Tulane University’s Devon Walker will always be a name synonymous with one of the greatest individual examples of overcoming adversity and succeeding in life.
Walker, who hails from nearby Destrehan, is looking to complete his master’s degree in neuroscience. He earned his bachelor’s degree in cell and molecular biology in 2014. But that’s only part of his atypical path through college.
A former Tulane football walk-on, Walker eventually earned a scholarship, became a starting safety and team captain by his senior campaign of 2012. However, Walker suffered a cervical spine injury in the second game of the year that left him paralyzed from the neck down.
“I hope to bring global awareness towards spinal cord injuries as well as the need for improvements in medical treatments and research to help cure the condition.”
- Devon Walker
Following his injury, Walker set his sights on finishing his degree. He returned to Tulane with a weekly schedule consisting of classes and physical rehabilitation. Walker spent his last two summers participating in “Project Walk,” a rehabilitation program that provides an improved quality of life to people with spinal cord injuries.
This past summer, Walker achieved a goal he had envisioned since his injury with the creation of the Devon Walker Foundation, which he plans to turn into his full-time job post-graduation.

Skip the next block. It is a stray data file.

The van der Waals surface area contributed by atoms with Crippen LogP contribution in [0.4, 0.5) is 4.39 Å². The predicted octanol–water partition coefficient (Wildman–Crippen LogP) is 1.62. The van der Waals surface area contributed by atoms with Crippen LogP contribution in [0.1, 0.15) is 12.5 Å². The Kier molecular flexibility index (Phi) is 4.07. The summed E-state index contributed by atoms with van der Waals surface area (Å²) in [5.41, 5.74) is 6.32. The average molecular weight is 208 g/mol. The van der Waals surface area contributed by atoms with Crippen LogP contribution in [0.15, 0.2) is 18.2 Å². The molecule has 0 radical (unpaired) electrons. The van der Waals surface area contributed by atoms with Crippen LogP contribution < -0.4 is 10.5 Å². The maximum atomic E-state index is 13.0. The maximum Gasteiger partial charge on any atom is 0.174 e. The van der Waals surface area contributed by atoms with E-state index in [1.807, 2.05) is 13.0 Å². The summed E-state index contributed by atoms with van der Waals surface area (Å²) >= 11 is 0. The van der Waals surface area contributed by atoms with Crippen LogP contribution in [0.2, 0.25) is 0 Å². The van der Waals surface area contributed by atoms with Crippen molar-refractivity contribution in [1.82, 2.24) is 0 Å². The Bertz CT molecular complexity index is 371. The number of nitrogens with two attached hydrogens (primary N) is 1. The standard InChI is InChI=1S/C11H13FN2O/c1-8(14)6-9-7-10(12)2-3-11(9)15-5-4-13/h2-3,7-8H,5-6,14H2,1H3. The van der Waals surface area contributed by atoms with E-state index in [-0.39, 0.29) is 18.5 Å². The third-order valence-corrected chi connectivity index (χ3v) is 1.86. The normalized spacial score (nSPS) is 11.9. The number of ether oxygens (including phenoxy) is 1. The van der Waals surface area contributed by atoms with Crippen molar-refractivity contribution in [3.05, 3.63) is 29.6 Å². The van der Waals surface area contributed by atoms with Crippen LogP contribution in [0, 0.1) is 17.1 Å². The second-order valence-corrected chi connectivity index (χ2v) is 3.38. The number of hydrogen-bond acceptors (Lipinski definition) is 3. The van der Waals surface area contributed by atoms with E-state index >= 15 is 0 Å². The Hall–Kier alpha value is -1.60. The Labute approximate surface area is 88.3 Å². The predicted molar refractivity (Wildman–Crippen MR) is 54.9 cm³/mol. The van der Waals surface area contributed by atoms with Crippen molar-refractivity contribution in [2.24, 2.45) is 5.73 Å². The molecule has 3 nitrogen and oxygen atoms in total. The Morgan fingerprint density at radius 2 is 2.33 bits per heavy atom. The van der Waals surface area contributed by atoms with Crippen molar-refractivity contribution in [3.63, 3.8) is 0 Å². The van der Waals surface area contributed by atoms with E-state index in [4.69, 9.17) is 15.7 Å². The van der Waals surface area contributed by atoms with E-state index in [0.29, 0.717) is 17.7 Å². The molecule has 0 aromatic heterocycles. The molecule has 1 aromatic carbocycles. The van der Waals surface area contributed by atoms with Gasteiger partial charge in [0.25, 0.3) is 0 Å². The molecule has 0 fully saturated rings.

“I hope to bring global awareness towards spinal cord injuries as well as the need for improvements in medical treatments and research to help cure the condition,” Walker said. “I also strive to help as many people as I can who are paralyzed because of spinal cord injuries to receive the equipment they need to improve their quality of life and to pursue medical treatments that would one-day help them walk again.”
Walker christened his new foundation with its first charity event, the Devon Walker Celebrity Basketball Game, over the Labor Day weekend and received more than $20,000.
“Our first event was a great success and the proceeds will allow us to begin helping others through the foundation,” Walker said.